One day in 1925, von Braun saw an ad in an astronomy magazine about a book called "The Rocket to the Interplanetary Spaces," by Professor Hermann Oberth. He ordered the book at once and, when it arrived, opened it breathlessly. To his consternation, he couldn't understand a wordits pages were a baffling conglomeration of mathematical symbols and formulae. Rushing to his teacher, he cried, "How can I understand what this man is saying?" To von Braun's dismay, his teacher told him to study mathematics and physics, but with the glamorous prospect of a life devoted to space travel, these subjects took on a new meaning. Von Braun was determined to master them and he began to bury himself in their mysteries and, after a few years, he succeeded in graduating a year ahead of his class.
After graduating from school, von Braun became a student at the Berlin Institute of Technology and worked in his spare time as an assistant for Professor Oberth at the German Society for Space Travel. Oberth was trying to prove that liquid fuels, instead of solids, offered the best approach to powering rockets for space vehicles. Oberth's other two assistants were Klaus Riedel and Rudolf Nebel. Their equipment was crude and the ignition system was perilous. Riedel would toss a flaming gasoline-soaked rag over the gas-spitting motor and duck for cover before Oberth opened the fuel valves, and then the motor would start with a roar!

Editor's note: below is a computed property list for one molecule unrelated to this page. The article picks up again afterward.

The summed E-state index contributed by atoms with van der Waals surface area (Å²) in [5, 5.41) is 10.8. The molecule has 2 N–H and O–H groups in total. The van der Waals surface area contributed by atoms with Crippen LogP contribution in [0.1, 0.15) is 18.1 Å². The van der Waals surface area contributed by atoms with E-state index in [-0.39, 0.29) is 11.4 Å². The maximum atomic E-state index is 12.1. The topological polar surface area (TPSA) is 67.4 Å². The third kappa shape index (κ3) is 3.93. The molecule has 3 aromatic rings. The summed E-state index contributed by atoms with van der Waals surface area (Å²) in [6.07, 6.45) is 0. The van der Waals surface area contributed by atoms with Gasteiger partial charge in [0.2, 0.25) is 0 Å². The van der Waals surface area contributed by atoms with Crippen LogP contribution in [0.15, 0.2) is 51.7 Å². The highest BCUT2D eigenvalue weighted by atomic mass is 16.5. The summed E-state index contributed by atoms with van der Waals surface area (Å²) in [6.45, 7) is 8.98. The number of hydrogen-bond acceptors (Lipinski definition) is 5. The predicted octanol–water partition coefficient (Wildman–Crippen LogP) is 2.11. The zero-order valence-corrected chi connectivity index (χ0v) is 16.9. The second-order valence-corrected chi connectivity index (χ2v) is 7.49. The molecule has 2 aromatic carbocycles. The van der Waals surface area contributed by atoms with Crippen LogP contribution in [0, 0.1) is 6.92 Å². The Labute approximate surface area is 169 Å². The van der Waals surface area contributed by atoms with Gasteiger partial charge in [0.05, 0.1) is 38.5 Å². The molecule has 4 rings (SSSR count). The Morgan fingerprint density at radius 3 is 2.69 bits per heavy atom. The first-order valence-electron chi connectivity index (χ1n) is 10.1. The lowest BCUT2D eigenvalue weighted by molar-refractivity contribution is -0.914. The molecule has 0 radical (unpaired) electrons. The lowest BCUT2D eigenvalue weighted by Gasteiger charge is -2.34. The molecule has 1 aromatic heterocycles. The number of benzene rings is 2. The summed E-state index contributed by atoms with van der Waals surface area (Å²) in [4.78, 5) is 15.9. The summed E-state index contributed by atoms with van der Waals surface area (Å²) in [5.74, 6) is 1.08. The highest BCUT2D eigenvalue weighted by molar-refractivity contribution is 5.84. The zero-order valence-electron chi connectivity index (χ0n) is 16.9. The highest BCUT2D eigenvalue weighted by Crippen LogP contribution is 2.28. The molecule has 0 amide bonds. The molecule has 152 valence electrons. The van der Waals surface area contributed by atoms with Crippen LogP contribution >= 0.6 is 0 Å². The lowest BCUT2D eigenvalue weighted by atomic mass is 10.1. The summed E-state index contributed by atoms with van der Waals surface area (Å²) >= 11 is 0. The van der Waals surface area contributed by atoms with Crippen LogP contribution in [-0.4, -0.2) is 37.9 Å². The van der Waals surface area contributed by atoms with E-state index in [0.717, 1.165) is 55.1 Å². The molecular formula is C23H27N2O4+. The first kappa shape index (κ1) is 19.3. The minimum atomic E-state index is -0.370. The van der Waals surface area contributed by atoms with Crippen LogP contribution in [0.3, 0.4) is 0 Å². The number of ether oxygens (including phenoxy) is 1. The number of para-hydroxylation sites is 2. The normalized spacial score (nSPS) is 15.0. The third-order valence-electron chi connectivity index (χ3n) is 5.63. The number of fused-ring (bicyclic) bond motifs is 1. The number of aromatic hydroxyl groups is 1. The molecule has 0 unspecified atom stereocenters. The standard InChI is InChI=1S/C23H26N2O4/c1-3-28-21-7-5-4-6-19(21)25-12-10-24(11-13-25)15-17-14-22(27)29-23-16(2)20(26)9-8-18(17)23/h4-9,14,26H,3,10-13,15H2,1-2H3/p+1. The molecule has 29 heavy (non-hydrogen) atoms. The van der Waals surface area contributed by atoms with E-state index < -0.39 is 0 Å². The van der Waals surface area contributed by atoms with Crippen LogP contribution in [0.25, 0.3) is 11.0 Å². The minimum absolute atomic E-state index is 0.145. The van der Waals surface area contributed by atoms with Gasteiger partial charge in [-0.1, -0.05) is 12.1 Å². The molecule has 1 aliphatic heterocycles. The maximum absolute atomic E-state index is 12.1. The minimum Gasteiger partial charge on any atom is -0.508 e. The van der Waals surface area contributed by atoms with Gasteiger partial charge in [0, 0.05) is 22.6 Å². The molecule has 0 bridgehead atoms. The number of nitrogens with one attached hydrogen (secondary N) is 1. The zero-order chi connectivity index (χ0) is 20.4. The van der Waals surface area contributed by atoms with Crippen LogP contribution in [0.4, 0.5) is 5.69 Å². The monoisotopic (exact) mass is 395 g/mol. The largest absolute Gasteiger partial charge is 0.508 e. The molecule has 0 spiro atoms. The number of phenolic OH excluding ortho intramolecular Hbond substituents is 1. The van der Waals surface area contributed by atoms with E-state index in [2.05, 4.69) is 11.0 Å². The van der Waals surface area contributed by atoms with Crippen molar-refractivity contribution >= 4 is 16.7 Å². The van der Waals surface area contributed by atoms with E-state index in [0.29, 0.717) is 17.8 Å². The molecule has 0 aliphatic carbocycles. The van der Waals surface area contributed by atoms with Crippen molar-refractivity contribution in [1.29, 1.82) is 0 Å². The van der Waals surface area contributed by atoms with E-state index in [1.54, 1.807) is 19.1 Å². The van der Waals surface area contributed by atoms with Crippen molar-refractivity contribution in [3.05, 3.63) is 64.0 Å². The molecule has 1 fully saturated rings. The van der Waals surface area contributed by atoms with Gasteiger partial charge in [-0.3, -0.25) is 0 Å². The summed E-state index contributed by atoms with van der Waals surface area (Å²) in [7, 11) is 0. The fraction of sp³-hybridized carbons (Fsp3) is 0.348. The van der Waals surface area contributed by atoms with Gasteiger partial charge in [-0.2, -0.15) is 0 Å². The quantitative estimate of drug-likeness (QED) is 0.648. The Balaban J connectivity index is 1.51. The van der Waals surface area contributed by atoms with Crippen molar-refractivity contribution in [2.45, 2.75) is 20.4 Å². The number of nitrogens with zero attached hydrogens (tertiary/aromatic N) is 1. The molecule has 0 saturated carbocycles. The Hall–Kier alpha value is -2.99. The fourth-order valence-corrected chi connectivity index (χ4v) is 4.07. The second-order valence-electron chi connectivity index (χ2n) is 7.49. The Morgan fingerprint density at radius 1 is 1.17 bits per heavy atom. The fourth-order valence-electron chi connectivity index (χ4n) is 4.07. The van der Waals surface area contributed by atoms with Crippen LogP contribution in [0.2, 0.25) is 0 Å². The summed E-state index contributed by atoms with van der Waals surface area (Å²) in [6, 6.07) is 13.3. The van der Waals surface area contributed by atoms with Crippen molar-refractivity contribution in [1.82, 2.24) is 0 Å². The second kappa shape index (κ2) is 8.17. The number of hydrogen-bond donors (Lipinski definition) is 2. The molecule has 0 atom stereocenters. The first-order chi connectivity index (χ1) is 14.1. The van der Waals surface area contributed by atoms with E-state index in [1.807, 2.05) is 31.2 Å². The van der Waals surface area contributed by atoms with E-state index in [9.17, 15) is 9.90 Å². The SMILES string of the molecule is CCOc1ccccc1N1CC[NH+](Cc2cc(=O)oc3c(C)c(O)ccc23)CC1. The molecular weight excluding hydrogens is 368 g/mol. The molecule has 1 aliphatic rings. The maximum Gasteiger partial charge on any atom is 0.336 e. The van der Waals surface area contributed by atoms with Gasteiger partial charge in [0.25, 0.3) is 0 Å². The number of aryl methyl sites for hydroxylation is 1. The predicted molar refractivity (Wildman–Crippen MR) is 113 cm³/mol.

Oberth and his assistants were allowed to conduct experiments as guests on the proving grounds of the Chemical and Technical Institute, the German equivalent of the U.S. Bureau of Standards. In August 1930, Oberth's little rocket engine succeeded in producing a thrust of seven kilograms for 90 seconds, burning gasoline and liquid oxygen. An official of the Institute certified the demonstration and the liquid-fueled rocket motor was thus recognized for the first time in Germany as a respectable member of the family of internal-combustion engines. This was a tremendous step forward but, because he had to support a large family, Oberth was forced to return to his teaching job in Romania.
After Oberth's departure, the team's guest status at the proving grounds expired and a new place to conduct the experiments had to be found. Nebel secured a lease on an abandoned 300-acre ammunition storage depot on the outskirts of Berlin. He persuaded the city fathers to let them use the site free-of-charge and for an indefinite period. One of the blockhouses was used as the laboratory and on this building was hung the sign "Raketenflugplatz Berlin" (Berlin Rocket Field).
Nebel did an amazing job of scrounging free materials, which were swapped for skilled labor, such as tin bending or welding. Riedel sketched out a design for a "Minimum Rocket," which they started to build. The motor was located in the nose, not for any scientific reason, but simply because Nebel had scrounged a truckload of aluminum tubing which could only be used if the motor dragged the tanks by the fuel lines.